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Week 17 in the NFL

Afc

December 31, 2006|SAM FARMER

Finding an outlet for

his sense of humor

Miami defensive end Jason Taylor has been critical of the fact that San Diego's Shawne Merriman made the AFC Pro Bowl team despite testing positive for a banned substance this season. Merriman, who has the nickname "Lights Out" for his history of knocking out opponents, told reporters last week he isn't taking the criticism too seriously.

"I sent him a 'Lights Out' hat and a 'Lights Out' T-shirt and a bag of popcorn," he said, "so he can watch us in the playoffs."

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Passing grades

STATS LLC notes that the three most-improved teams in terms of passing touchdowns given up are in the AFC. New England has made the biggest strides, giving up only 10 touchdown passes, 15 fewer than last season. Tennessee and Jacksonville are second, each giving up 11 fewer this season, followed by Minnesota and Philadelphia at nine fewer.

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Intercepting the blame

With his 7-8 team eliminated from the playoff picture, Pittsburgh quarterback Ben Roethlisberger told reporters last week that the responsibility rests with him.

"It's disappointing because I feel a lot of it is my fault, and I feel we could have played better if I would have played better," he said. "It's one of those things where I have to get better, and hopefully we can improve next year."

Roethlisberger, who set a rookie record in 2004 by going 13-0, is 23rd in the league this season with a 74.0 passer rating, and his 22 interceptions lead the NFL.

He indicated the emergency appendectomy he underwent the week before the regular season began slowed his progress.

"Yeah, at times it was frustrating," he said. "I couldn't really get out there and get it going. That's the way it goes sometimes. Every year is not going to be a perfect year and a storybook season. We'll just have to try to improve and get better."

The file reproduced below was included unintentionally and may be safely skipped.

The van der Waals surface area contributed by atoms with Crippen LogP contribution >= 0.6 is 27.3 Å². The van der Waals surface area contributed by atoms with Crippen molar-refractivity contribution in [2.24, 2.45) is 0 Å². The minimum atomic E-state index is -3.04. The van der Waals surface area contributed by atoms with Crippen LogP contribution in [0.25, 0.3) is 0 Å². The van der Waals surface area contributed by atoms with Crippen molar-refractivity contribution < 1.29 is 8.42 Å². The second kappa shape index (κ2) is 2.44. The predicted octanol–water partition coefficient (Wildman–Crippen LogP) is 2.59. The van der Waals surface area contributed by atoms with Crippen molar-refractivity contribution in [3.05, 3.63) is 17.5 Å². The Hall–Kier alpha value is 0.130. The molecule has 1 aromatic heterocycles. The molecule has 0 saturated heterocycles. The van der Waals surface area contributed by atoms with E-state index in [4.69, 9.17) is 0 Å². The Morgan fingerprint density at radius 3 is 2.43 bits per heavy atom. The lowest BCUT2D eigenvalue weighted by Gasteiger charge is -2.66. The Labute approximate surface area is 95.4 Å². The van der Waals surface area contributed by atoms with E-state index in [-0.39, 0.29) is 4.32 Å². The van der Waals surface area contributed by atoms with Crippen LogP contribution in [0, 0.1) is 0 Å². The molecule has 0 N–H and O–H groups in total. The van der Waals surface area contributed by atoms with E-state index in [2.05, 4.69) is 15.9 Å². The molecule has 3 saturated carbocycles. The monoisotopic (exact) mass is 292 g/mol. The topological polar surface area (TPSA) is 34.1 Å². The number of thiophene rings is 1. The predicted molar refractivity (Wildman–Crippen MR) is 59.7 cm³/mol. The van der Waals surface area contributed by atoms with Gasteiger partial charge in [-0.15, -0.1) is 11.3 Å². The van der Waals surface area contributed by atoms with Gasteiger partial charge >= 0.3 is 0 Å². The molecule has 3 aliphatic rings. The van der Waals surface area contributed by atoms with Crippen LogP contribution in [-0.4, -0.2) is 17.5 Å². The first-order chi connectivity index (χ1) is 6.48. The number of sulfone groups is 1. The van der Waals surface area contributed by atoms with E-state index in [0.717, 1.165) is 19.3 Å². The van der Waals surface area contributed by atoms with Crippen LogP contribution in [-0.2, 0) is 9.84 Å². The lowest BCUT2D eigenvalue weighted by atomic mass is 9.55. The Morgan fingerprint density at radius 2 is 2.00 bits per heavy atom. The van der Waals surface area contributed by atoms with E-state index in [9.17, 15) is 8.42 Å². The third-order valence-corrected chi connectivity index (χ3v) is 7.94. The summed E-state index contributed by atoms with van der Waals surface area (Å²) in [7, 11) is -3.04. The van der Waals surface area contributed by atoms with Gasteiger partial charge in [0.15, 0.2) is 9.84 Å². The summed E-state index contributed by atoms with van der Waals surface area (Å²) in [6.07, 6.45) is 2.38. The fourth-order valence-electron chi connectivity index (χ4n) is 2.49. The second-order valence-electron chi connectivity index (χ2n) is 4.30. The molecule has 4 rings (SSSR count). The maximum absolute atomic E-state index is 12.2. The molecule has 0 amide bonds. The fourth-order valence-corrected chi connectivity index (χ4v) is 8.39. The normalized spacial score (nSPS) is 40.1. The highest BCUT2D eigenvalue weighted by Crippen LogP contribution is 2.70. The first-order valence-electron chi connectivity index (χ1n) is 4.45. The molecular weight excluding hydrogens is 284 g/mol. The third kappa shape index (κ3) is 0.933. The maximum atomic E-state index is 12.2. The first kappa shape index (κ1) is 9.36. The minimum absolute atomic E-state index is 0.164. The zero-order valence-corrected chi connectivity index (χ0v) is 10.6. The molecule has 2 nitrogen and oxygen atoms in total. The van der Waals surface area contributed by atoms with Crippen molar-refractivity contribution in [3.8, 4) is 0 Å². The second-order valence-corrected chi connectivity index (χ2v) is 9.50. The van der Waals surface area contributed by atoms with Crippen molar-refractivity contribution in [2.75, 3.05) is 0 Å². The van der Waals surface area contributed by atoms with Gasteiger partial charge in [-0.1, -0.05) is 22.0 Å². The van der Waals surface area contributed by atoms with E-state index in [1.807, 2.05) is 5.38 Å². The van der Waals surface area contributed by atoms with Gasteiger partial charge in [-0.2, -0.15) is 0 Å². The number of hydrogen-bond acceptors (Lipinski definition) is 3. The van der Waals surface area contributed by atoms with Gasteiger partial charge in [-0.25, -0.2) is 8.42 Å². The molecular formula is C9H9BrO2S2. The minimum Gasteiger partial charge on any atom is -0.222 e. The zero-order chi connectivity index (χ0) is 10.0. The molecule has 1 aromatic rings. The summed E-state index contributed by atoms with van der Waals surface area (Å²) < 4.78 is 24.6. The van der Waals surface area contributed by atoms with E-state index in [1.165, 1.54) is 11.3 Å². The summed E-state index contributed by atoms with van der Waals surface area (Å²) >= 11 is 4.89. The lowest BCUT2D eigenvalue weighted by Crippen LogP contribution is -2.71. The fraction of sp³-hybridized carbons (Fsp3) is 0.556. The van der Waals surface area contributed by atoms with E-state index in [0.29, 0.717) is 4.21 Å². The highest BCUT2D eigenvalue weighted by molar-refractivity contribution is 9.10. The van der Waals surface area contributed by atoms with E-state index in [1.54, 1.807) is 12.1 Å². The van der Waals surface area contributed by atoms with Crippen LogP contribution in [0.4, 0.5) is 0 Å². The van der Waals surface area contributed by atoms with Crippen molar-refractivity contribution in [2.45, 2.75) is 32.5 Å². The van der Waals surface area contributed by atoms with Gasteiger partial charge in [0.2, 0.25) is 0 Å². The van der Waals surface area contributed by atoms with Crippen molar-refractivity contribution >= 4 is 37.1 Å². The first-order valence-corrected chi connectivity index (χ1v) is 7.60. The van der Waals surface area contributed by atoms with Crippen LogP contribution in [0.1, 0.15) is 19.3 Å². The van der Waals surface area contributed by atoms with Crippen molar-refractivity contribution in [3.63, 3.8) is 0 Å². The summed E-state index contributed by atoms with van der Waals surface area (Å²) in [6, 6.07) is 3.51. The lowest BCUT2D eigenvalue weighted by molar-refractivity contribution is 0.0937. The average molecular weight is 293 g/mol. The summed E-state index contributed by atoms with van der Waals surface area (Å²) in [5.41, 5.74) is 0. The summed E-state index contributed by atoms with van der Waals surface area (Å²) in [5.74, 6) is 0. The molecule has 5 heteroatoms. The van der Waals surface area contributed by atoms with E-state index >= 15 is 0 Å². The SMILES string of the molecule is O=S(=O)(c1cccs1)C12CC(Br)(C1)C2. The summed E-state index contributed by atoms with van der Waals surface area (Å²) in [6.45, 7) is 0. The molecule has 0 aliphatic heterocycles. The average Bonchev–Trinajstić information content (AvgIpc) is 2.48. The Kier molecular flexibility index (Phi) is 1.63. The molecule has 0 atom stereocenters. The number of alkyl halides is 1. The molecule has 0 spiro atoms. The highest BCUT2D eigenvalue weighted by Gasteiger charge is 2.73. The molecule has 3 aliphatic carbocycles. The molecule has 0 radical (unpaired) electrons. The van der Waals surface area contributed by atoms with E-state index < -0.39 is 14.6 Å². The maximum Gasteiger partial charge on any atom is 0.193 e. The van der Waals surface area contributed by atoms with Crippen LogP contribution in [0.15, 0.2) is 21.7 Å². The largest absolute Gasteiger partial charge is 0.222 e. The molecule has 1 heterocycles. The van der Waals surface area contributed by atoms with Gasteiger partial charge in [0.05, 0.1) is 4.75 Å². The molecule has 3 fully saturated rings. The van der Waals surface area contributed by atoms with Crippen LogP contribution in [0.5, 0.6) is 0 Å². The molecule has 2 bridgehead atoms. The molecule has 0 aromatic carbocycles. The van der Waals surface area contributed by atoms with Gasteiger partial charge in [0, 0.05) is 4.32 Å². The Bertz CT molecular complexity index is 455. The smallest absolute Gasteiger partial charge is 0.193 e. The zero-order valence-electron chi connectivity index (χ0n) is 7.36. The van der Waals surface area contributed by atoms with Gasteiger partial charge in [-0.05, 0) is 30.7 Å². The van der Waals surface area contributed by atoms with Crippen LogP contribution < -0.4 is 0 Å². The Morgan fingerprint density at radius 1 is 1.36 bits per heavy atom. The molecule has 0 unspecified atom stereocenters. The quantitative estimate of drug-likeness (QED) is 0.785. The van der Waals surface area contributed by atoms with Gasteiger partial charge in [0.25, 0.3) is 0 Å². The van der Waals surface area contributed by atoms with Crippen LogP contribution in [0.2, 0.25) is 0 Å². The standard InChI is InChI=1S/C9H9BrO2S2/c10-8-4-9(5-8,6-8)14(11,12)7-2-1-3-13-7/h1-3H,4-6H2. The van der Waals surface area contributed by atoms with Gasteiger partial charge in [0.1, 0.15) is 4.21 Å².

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Staying the course

Citing unnamed sources familiar with the situation, the Tennessean newspaper reported Friday that the Titans plan to exercise the option on Coach Jeff Fisher's contract in the coming days, then continue discussions on a long-term deal at season's end.

Fisher's job status has been a hot topic this season, especially after his team's 0-5 start. The newspaper also reported the team plans to exercise the one-year options for offensive coordinator Norm Chow and defensive coordinator Jim Schwartz.

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Missing in action

Denver receiver Rod Smith, who has averaged 86 catches over the last nine seasons, has only 47. Today, he'll complete his first sub-70-catch season since 1996.

That, he says, isn't necessarily a bad thing.

"Sometimes when you catch a ton of passes, it means you're down a lot, and you have to throw," Smith told the Denver Post. "It's nice when you can have a balance. Guys like Marvin [Harrison] and those guys, sometimes you can get, not jealous, but envious of them because they catch a ton of balls, but their team still wins games. But the ultimate prize is the Super Bowl, and that's what I have and they don't."

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Time to move on?

Raiders defensive tackle Warren Sapp says he wants to play two more seasons but isn't sure whether they will be in Oakland. He told reporters last week that he plans to sit down for a conversation soon with Raiders brass to "see if we're all on the same page."

Sapp, 34, said a lot of pieces are in place for the team to be successful, even though it's 2-13 heading into its finale. The Raiders have the league's top-ranked pass defense and are ranked fourth in yards given up. Their offense, however, is ranked last in scoring and yards per game.

"[If] you feel like you can aid a person in going somewhere and they want to go in a different direction, it's just crazy for you to go that direction," he said. "I'm too old and too stubborn and too stupid to do that. I'm not a rebuilding guy. I don't have that many years left in me."

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-- SAM FARMER

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